A slowdown in China has hit its financial markets hard this year as fund managers cut exposure to the world's second largest economy, but some investors say it may be time to jump back in.
China has a drug problem. While most Western countries spend 10-12 percent of their health care budget on medicines, in China it is well over 40 percent, a disparity that goes to the heart of Beijing's crackdown on the industry.
Qatar may tone down its pushy foreign policy, chastened by setbacks in Syria and Egypt, but is likely to keep supporting Arab Spring revolts and bankrolling Islamist influence, albeit a little more quietly.
Another dramatic showdown between Republicans and the White House over federal spending looks inevitable this fall, with scary talk of government shutdowns and default on government debt.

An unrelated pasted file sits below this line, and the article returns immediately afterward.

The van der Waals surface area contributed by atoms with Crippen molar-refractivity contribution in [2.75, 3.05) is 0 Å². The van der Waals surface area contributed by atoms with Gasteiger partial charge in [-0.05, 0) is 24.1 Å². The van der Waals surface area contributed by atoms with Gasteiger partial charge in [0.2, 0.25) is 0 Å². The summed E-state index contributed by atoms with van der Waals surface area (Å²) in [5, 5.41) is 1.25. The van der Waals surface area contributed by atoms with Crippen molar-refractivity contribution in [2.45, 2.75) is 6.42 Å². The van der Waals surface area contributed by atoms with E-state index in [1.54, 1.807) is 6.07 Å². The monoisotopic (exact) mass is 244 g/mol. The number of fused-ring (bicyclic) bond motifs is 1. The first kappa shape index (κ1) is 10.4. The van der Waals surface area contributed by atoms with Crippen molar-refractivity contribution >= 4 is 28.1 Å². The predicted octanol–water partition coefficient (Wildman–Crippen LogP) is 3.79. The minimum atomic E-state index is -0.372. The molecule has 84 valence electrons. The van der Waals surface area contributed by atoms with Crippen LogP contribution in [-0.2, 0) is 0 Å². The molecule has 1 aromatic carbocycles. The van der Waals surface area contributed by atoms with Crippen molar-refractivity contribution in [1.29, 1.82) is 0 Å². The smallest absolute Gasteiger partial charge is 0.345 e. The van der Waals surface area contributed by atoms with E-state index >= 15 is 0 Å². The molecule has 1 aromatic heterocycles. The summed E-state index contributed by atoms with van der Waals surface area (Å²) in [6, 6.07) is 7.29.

Detroit officials hope the bruising bankruptcy battle ahead of them will be rewarded with the birth of a leaner, more efficient and ultimately prosperous Motown.
Like the coming of the messiah, depressed southern Europe nations await Angela Merkel's likely victory in Germany's September election with a mixture of hope and trepidation.
What if German savers were to help rescue Greece, Portugal or Spain by investing in their state assets and companies rather than bailing them out with taxpayer-backed loans?
When Gina McCarthy steps into her new role as administrator of the U.S. Environmental Protection Agency she will face an army of lawyers trying to sway the agency as it writes rules on power-plant emissions that will form the centerpiece of the Obama administration's climate-action plan.
The success or failure of China's efforts to revamp its giant economy may rest with workers like Hu Zhao and Deng Jindong.
Liz Cheney's decision to challenge Wyoming U.S. Senator Mike Enzi in a Republican primary next year sets up the type of divisive, intraparty fight that Republican leaders vowed to avoid after the 2012 elections.